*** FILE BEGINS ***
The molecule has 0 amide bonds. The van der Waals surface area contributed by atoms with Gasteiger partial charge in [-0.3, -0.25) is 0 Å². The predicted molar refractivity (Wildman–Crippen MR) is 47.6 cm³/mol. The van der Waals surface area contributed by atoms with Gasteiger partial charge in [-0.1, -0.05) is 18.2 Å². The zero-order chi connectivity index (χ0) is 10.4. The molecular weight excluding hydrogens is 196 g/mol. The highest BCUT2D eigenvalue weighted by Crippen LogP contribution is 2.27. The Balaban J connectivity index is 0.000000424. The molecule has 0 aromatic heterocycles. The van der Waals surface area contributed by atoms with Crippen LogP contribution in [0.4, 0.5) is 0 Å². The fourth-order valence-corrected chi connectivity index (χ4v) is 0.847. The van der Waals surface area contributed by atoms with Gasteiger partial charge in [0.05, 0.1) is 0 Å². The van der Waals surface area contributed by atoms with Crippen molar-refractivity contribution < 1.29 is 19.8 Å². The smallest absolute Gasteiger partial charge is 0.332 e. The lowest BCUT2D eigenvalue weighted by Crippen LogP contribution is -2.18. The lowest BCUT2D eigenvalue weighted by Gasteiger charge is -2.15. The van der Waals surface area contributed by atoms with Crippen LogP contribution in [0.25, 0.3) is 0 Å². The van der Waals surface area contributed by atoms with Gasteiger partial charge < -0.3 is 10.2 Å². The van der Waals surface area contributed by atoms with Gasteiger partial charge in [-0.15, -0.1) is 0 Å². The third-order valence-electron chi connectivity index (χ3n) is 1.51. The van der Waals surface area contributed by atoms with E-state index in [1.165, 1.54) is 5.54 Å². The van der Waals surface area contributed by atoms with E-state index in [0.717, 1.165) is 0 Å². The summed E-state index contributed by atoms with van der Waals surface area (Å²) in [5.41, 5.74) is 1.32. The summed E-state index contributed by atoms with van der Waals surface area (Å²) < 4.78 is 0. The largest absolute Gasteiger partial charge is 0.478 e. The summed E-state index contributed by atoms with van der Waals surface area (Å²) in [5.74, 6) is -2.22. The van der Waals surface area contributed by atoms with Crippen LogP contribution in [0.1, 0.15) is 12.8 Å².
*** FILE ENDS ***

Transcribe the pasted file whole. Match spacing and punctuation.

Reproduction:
The molecule has 0 amide bonds. The van der Waals surface area contributed by atoms with Gasteiger partial charge in [-0.3, -0.25) is 0 Å². The predicted molar refractivity (Wildman–Crippen MR) is 47.6 cm³/mol. The van der Waals surface area contributed by atoms with Gasteiger partial charge in [-0.1, -0.05) is 18.2 Å². The zero-order chi connectivity index (χ0) is 10.4. The molecular weight excluding hydrogens is 196 g/mol. The highest BCUT2D eigenvalue weighted by Crippen LogP contribution is 2.27. The Balaban J connectivity index is 0.000000424. The molecule has 0 aromatic heterocycles. The van der Waals surface area contributed by atoms with Crippen LogP contribution in [0.4, 0.5) is 0 Å². The fourth-order valence-corrected chi connectivity index (χ4v) is 0.847. The van der Waals surface area contributed by atoms with Gasteiger partial charge in [0.05, 0.1) is 0 Å². The van der Waals surface area contributed by atoms with Crippen molar-refractivity contribution < 1.29 is 19.8 Å². The smallest absolute Gasteiger partial charge is 0.332 e. The lowest BCUT2D eigenvalue weighted by Crippen LogP contribution is -2.18. The lowest BCUT2D eigenvalue weighted by Gasteiger charge is -2.15. The van der Waals surface area contributed by atoms with Crippen LogP contribution in [0.25, 0.3) is 0 Å². The van der Waals surface area contributed by atoms with Gasteiger partial charge < -0.3 is 10.2 Å². The van der Waals surface area contributed by atoms with Gasteiger partial charge in [-0.15, -0.1) is 0 Å². The third-order valence-electron chi connectivity index (χ3n) is 1.51. The van der Waals surface area contributed by atoms with E-state index in [1.165, 1.54) is 5.54 Å². The van der Waals surface area contributed by atoms with E-state index in [0.717, 1.165) is 0 Å². The summed E-state index contributed by atoms with van der Waals surface area (Å²) in [5.41, 5.74) is 1.32. The summed E-state index contributed by atoms with van der Waals surface area (Å²) < 4.78 is 0. The largest absolute Gasteiger partial charge is 0.478 e. The summed E-state index contributed by atoms with van der Waals surface area (Å²) in [5.74, 6) is -2.22. The van der Waals surface area contributed by atoms with Crippen LogP contribution in [0.1, 0.15) is 12.8 Å².